From Suboxone to Sublocade: 5 Different Types of Buprenorphine

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Buprenorphine is a life-saving medication that helps people beat opioid addiction by easing withdrawal and reducing cravings.

Buprenorphine is an opioid itself, but unlike other opioids, such as heroin and oxycodone, it only partially stimulates the brain’s opioid receptor. This partial binding leads to what is known as a “ceiling effect” for opioid effects such as euphoria and respiratory depression. The ceiling effect makes buprenorphine safer in two key ways: it results in a lower risk of addiction than other opioids, and also results in lower risk of respiratory problems.


We break down 5 popular brands of buprenorphine and what makes them different:


Suboxone is the most popular brand, so popular in fact that Suboxone and buprenorphine are used interchangeably. Suboxone comes as a film that you put under your tongue to dissolve and also contains naloxone, an opioid antagonist best known for its ability to save lives in the event of an overdose. When taken under the tongue, the naloxone in Suboxone doesn’t do anything, but should one dissolve and inject the film they will experience sudden withdrawal.


Zubsolv is another brand of buprenorphine and comes in tablets that you dissolve under your tongue. Like Suboxone, Zubsolv contains naloxone to deter misuse. Besides the name and being a tablet as opposed to a film, there is not much difference between Subxone and Zubsolv. Each brand has a different taste, and some people prefer one to the other.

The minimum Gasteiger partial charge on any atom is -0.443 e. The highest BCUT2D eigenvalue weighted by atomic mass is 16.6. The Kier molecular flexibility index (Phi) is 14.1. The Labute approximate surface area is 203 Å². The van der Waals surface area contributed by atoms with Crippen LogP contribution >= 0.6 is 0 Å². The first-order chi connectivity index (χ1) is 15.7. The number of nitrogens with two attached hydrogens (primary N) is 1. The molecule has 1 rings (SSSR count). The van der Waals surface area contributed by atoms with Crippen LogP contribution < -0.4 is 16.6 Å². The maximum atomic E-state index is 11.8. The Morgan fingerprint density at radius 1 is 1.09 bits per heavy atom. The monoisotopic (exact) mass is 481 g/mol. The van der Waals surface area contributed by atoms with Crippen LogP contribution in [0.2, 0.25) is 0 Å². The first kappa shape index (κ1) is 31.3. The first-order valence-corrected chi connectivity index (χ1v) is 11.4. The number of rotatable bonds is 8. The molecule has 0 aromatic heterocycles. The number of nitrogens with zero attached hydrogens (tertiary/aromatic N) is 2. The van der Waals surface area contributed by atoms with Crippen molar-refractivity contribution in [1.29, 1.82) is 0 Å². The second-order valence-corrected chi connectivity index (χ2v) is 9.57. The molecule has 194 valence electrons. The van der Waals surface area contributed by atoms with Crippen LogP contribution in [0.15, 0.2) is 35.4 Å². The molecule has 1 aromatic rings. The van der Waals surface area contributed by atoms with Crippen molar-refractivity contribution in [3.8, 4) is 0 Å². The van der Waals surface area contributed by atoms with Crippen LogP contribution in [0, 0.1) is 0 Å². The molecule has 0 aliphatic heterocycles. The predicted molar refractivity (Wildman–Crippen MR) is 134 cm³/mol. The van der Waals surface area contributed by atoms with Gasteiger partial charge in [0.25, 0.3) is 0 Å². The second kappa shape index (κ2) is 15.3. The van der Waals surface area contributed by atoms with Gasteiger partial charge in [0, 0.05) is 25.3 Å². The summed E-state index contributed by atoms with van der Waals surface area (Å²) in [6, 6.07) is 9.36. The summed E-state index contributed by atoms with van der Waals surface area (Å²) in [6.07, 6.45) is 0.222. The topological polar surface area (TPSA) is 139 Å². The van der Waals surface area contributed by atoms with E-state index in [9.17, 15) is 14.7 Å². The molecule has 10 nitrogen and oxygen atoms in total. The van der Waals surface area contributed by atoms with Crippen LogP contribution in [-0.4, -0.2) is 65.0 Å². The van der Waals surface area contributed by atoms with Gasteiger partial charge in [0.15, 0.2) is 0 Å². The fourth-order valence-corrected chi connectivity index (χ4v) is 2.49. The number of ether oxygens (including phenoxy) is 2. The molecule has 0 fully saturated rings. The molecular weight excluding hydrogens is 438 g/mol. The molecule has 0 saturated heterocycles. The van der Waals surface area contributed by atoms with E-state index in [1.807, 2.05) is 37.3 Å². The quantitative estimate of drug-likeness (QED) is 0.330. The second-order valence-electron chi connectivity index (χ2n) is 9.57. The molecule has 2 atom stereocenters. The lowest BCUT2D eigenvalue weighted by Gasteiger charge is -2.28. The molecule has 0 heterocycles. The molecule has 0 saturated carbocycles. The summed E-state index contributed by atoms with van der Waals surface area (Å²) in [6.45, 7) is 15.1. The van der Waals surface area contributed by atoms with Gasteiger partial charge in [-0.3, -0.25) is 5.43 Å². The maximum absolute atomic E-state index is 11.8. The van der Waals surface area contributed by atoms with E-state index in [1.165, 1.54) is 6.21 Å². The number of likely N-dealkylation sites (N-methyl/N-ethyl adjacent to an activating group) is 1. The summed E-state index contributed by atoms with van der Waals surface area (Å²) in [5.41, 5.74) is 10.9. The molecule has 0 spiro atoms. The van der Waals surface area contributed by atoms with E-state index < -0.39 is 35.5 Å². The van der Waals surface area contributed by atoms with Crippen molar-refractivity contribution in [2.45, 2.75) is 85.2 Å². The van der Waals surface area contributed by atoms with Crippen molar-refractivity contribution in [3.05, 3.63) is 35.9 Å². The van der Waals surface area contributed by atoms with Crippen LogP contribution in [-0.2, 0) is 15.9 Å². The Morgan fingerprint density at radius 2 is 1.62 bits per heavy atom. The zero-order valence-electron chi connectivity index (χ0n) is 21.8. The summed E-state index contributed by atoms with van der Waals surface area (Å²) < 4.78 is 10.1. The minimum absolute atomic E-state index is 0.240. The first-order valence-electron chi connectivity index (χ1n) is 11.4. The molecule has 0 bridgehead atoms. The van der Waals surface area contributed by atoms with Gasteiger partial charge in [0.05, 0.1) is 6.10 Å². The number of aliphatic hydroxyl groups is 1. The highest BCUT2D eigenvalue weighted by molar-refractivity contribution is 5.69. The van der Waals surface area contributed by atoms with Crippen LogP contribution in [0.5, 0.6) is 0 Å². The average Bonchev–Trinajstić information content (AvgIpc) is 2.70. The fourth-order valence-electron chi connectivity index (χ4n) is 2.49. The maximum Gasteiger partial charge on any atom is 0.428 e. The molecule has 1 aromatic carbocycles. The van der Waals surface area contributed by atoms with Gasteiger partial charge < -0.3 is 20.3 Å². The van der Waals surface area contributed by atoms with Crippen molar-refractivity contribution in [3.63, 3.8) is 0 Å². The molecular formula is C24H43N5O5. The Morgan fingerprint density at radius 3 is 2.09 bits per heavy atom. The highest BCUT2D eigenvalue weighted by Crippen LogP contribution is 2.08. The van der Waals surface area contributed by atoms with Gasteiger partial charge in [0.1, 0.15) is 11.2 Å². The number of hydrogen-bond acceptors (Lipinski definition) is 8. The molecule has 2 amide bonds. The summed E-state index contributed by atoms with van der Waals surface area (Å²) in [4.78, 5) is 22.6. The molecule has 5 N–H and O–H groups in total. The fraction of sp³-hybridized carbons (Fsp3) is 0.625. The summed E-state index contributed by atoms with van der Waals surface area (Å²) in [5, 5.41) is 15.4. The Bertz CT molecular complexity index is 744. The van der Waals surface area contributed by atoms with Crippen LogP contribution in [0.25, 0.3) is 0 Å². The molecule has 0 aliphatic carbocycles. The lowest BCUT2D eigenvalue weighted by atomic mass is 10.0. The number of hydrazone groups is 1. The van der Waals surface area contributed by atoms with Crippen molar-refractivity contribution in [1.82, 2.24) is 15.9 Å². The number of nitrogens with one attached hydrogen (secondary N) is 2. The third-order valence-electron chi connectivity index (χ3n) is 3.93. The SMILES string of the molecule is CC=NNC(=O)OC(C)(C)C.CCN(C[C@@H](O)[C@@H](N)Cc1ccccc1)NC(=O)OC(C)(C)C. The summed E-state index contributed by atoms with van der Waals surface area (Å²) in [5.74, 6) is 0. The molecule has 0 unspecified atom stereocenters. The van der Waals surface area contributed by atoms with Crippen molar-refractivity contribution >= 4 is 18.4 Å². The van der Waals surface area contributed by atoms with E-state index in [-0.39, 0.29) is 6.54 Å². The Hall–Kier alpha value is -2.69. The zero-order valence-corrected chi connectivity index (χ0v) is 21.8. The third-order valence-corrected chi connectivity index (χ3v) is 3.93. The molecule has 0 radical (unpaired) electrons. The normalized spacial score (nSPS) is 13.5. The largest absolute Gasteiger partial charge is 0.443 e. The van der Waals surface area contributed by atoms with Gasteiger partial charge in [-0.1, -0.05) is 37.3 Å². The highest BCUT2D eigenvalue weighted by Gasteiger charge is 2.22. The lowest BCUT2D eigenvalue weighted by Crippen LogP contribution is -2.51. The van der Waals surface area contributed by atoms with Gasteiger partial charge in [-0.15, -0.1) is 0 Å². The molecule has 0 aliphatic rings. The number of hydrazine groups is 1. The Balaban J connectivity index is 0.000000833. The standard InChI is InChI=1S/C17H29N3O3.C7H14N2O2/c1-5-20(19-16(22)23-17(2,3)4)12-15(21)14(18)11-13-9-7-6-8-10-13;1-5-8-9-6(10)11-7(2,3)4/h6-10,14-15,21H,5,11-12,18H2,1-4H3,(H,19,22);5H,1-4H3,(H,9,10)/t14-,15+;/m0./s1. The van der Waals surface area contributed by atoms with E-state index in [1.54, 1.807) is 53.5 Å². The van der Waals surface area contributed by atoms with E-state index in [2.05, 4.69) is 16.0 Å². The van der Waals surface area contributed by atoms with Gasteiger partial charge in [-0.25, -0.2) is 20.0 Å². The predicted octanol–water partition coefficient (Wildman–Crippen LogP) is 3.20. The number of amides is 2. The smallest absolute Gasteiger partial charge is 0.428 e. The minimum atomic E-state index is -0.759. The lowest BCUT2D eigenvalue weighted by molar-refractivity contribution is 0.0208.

Generic Buprenorphine/Naloxone

A generic for Suboxone has been approved by the FDA and can be ordered at the pharmacy as buprenorphine/naloxone (no fancy names). Again, as with all medications, some people prefer name brands to generics but there is no difference in the actual medication.


Subutex is buprenorphine without the naloxone and comes as tablets to be dissolved under the tongue. While Suboxone is preferred due to its lower risk of misuse, Subutex is often used during pregnancy.


Sublocade is a new once-a-month injection of buprenorphine, which is quite different than the other medications described. Patients have to be started on Suboxone, Zubsolv or Subutex before taking Sublocade, then be transitioned to Sublocade. A big advantage of Sublocade? You don’t have to worry about taking films or tablets daily. A drawback to Sublocade is finding a prescriber, and the buprenorphine persisting in the body for 28-30 days after the last injection complicating attempts to come off of buprenorphine when you are ready.


All these forms of buprenorphine can only be prescribed by physicians, nurse practitioners and physician’s assistants who obtain a special waiver from the federal government. You can find waivered providers at We at Workit Health prescribe Suboxone and Zubsolv at our Lafayette, CA and Ann Arbor, MI clinics and use our telemedicine platform to provide medication-assisted treatment online.

Regardless of what brand of buprenorphine you and your healthcare provider choose, you should know that buprenorphine is the evidence-backed treatment for opioid addiction.

A future free of addiction is in your hands.

Recover from addiction at home with medication and online therapy––from the leader in virtual addiction care.

Ali Safawi was an intern with Workit Health from May to August 2018. He is a graduate of the University of Michigan.

Any general advice posted on our blog, website, or app is for informational purposes only and is not intended to replace or substitute for any medical or other advice. Workit Health, Inc. and its affiliated professional entities make no representations or warranties and expressly disclaim any and all liability concerning any treatment, action by, or effect on any person following the general information offered or provided within or through the blog, website, or app. If you have specific concerns or a situation arises in which you require medical advice, you should consult with an appropriately trained and qualified medical services provider.

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